Theranos in Court: Jury Finds Balwani Guilty on All 12 Counts
Federal San Jose jury finds ex-Theranos COO guilty of all 10 ten counts of wire fraud and two counts of conspiracy to commit wire fraud.
Guilty, guilty, guilty, etc. According to media reports, former Theranos chief operating officer Ramesh “Sunny” Balwani sat stoically as the federal San Jose jury found him guilty of all 10 ten counts of wire fraud and two counts of conspiracy to commit wire fraud on July 7. It’s an experience to which his former lover and business partner, Elizabeth Holmes, was also subjected. Six months earlier, Holmes was also found guilty on wire fraud charges in the same courtroom. She at least had the consolation of being found not guilty on seven of 11 charges.
The Balwani Trial
Balwani’s trial received far less attention than that of his partner in crime. A big reason for that is personality. While Holmes was literally the face of Theranos, lauded by the financial press and dubbed as the next Steve Jobs, Balwani was the silent partner who operated behind the scene. And while Holmes made the audacious move of personally testifying at her trial, Balwani kept his mouth shut and let his lawyers do all the talking.
Setting aside the spectacle/entertainment aspect, the trials were pretty parallel with both Holmes and Balwani deploying the same legal strategy, namely, blaming all of the ills done by Theranos on the other. Holmes took the stand to paint Balwani as an abusive bully who pulled all the strings. Balwani claimed he was just another defrauded investor who was suckered by Holmes’ charms.
But in each case, prosecutors were successful in tying the crimes of Theranos to the defendant in the docket. Perhaps the climactic moment in the Balwani case was the reading of Sunny’s own texts pronouncing himself responsible for everything that happens at Theranos.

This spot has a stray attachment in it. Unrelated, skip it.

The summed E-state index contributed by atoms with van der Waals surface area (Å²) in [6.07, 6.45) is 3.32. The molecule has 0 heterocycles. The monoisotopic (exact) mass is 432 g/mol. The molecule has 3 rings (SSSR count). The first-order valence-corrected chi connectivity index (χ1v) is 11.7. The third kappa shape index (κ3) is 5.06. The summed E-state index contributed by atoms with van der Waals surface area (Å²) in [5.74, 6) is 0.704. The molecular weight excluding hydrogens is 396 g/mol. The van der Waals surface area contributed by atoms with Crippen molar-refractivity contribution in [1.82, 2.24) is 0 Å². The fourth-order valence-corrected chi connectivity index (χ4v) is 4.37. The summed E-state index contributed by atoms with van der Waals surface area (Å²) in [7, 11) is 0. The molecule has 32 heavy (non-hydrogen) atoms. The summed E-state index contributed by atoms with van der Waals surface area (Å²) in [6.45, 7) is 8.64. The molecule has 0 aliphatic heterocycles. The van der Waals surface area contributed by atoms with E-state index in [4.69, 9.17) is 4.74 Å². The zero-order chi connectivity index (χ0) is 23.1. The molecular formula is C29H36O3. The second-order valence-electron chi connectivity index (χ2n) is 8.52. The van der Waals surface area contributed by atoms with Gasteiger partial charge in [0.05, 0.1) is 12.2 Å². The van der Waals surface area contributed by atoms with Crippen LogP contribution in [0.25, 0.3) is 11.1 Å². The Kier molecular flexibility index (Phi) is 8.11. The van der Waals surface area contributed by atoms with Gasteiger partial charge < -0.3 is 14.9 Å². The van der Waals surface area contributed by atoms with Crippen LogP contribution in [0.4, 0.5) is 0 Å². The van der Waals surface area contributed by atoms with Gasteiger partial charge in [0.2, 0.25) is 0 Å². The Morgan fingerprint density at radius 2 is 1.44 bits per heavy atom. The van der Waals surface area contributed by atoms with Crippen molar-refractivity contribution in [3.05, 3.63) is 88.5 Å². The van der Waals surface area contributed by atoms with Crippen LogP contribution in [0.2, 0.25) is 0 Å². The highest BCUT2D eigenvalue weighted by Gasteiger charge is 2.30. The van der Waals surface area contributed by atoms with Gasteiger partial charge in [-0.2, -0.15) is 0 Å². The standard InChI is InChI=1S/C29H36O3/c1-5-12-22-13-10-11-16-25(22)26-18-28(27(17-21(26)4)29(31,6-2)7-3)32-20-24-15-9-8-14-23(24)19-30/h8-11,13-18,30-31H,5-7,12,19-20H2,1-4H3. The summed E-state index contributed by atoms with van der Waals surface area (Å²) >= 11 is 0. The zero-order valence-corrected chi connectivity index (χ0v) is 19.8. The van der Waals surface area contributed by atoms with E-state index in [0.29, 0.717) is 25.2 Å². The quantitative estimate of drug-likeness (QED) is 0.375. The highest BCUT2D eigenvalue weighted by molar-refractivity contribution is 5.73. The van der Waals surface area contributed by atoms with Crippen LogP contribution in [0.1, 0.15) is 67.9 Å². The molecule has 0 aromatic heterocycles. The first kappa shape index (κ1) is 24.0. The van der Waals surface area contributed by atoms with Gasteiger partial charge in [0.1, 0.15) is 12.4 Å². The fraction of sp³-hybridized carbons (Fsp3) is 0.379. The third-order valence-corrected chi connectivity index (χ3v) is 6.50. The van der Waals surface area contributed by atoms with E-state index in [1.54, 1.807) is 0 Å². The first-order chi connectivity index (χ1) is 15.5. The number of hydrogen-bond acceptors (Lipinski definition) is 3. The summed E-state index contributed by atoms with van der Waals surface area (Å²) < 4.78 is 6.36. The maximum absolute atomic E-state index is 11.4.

It was a pathetic twist to a relationship that began in 2009 when Balwani first joined Theranos to oversee the day-to-day operations of the company’s lab. As Balwani’s lawyers repeatedly stress, Holmes founded the company to serve as the platform for her supposedly miraculous new Edison device capable of scanning for hundreds of potential diseases from just a few drops of blood taken with a finger prick. The lab on a chip would revolutionize health care, Holmes boasted.
Holmes and Balwani knew that Edison was a fraud. Before long, Theranos shunted the device to a side lab and shifted almost all of its testing to conventional machines created by other vendors. What was real were the patients whose blood samples they actually tested, along with the billions of dollars they seduced out of investors and business partners like Walgreens. Holmes’ charisma, charm, and looks suckered the financial press and turned Theranos into a media sensation.
What few knew at the time was that the Holmes-Balwani partnership extended beyond business. The two diligently kept their romantic relationship a secret from Theranos employees, board members, and investors. The romance between Holmes, now age 38, and Balwani, now age 57, became a subject of public fascination, perhaps best exemplified in The Dropout, the Hulu miniseries about the rise and fall of Holmes and the Theranos mirage she created.
What Happens Next
For all the twists and turns, Holmes and Balwani are now in nearly identical positions with both facing up to 20 years in prison for defrauding Theranos investors and, more importantly in Balwani’s case, patients, by making false claims about the capabilities of their fingerstick blood testing technology. (Holmes was able to beat the patient fraud charges leveled against her.) Holmes will learn her fate on Sept. 26; Balwani’s sentencing is scheduled for Nov. 15.
Holmes is currently free after posting bail of $500,000. After the verdict of Balwani's trial, Judge Edward Davila raised Balwani’s bail from $500,000 to $750,000.
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